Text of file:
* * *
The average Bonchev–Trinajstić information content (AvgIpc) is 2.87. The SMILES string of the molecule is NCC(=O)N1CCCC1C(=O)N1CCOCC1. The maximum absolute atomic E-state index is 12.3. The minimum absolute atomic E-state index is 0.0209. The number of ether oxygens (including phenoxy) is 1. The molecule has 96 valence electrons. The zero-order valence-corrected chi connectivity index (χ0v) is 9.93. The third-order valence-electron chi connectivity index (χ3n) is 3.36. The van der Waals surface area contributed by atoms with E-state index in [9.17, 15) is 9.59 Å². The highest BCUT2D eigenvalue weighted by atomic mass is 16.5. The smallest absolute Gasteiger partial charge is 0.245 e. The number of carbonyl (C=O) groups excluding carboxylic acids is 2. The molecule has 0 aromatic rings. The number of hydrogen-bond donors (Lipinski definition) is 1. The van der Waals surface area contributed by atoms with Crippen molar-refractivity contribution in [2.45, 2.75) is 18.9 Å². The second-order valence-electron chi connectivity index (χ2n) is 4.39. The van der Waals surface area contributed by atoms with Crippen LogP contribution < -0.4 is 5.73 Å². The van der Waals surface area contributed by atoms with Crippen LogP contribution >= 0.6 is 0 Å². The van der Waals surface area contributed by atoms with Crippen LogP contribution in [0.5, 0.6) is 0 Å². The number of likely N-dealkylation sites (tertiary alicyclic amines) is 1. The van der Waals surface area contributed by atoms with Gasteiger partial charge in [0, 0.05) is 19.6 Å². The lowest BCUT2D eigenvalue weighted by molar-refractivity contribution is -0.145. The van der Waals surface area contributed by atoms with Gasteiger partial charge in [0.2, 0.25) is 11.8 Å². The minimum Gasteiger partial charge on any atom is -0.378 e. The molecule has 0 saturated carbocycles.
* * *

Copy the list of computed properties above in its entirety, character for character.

The average Bonchev–Trinajstić information content (AvgIpc) is 2.87. The SMILES string of the molecule is NCC(=O)N1CCCC1C(=O)N1CCOCC1. The maximum absolute atomic E-state index is 12.3. The minimum absolute atomic E-state index is 0.0209. The number of ether oxygens (including phenoxy) is 1. The molecule has 96 valence electrons. The zero-order valence-corrected chi connectivity index (χ0v) is 9.93. The third-order valence-electron chi connectivity index (χ3n) is 3.36. The van der Waals surface area contributed by atoms with E-state index in [9.17, 15) is 9.59 Å². The highest BCUT2D eigenvalue weighted by atomic mass is 16.5. The smallest absolute Gasteiger partial charge is 0.245 e. The number of carbonyl (C=O) groups excluding carboxylic acids is 2. The molecule has 0 aromatic rings. The number of hydrogen-bond donors (Lipinski definition) is 1. The van der Waals surface area contributed by atoms with Crippen molar-refractivity contribution in [2.45, 2.75) is 18.9 Å². The second-order valence-electron chi connectivity index (χ2n) is 4.39. The van der Waals surface area contributed by atoms with Crippen LogP contribution < -0.4 is 5.73 Å². The van der Waals surface area contributed by atoms with Crippen LogP contribution >= 0.6 is 0 Å². The van der Waals surface area contributed by atoms with Crippen LogP contribution in [0.5, 0.6) is 0 Å². The number of likely N-dealkylation sites (tertiary alicyclic amines) is 1. The van der Waals surface area contributed by atoms with Gasteiger partial charge in [0, 0.05) is 19.6 Å². The lowest BCUT2D eigenvalue weighted by molar-refractivity contribution is -0.145. The van der Waals surface area contributed by atoms with Gasteiger partial charge in [0.2, 0.25) is 11.8 Å². The minimum Gasteiger partial charge on any atom is -0.378 e. The molecule has 0 saturated carbocycles.